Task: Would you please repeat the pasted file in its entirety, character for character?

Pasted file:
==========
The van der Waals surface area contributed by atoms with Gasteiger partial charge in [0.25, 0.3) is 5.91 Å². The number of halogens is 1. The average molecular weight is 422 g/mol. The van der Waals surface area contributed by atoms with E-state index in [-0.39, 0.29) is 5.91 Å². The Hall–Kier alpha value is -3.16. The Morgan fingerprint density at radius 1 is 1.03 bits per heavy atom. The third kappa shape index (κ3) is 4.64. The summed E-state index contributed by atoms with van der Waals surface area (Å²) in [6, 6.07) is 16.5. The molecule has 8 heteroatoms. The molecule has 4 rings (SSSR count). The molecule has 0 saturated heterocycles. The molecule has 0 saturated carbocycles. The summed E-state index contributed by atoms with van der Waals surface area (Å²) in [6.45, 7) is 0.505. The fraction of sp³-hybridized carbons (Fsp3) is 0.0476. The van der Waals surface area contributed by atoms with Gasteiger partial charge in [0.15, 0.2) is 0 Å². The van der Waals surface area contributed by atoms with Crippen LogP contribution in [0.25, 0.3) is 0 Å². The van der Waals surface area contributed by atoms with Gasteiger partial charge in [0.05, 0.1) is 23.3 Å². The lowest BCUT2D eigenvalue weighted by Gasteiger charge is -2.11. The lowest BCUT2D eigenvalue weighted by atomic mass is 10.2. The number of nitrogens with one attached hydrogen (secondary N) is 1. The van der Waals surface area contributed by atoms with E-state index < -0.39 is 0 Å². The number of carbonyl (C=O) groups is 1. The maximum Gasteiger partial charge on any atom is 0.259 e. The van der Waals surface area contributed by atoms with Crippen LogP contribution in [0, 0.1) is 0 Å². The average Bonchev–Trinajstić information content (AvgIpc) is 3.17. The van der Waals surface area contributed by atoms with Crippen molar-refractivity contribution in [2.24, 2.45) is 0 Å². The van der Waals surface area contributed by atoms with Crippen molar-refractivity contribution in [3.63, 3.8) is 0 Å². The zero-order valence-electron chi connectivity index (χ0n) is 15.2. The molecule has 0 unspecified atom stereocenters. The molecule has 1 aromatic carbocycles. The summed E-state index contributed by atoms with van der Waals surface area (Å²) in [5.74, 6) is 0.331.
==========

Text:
The van der Waals surface area contributed by atoms with Gasteiger partial charge in [0.25, 0.3) is 5.91 Å². The number of halogens is 1. The average molecular weight is 422 g/mol. The van der Waals surface area contributed by atoms with E-state index in [-0.39, 0.29) is 5.91 Å². The Hall–Kier alpha value is -3.16. The Morgan fingerprint density at radius 1 is 1.03 bits per heavy atom. The third kappa shape index (κ3) is 4.64. The summed E-state index contributed by atoms with van der Waals surface area (Å²) in [6, 6.07) is 16.5. The molecule has 8 heteroatoms. The molecule has 4 rings (SSSR count). The molecule has 0 saturated heterocycles. The molecule has 0 saturated carbocycles. The summed E-state index contributed by atoms with van der Waals surface area (Å²) in [6.45, 7) is 0.505. The fraction of sp³-hybridized carbons (Fsp3) is 0.0476. The van der Waals surface area contributed by atoms with Gasteiger partial charge in [0.15, 0.2) is 0 Å². The van der Waals surface area contributed by atoms with Crippen LogP contribution in [0.25, 0.3) is 0 Å². The van der Waals surface area contributed by atoms with Gasteiger partial charge in [0.05, 0.1) is 23.3 Å². The lowest BCUT2D eigenvalue weighted by Gasteiger charge is -2.11. The lowest BCUT2D eigenvalue weighted by atomic mass is 10.2. The number of nitrogens with one attached hydrogen (secondary N) is 1. The van der Waals surface area contributed by atoms with E-state index < -0.39 is 0 Å². The number of carbonyl (C=O) groups is 1. The maximum Gasteiger partial charge on any atom is 0.259 e. The van der Waals surface area contributed by atoms with Crippen LogP contribution in [0, 0.1) is 0 Å². The average Bonchev–Trinajstić information content (AvgIpc) is 3.17. The van der Waals surface area contributed by atoms with Crippen molar-refractivity contribution in [2.24, 2.45) is 0 Å². The van der Waals surface area contributed by atoms with Crippen molar-refractivity contribution in [3.63, 3.8) is 0 Å². The zero-order valence-electron chi connectivity index (χ0n) is 15.2. The molecule has 0 unspecified atom stereocenters. The molecule has 1 aromatic carbocycles. The summed E-state index contributed by atoms with van der Waals surface area (Å²) in [5.74, 6) is 0.331.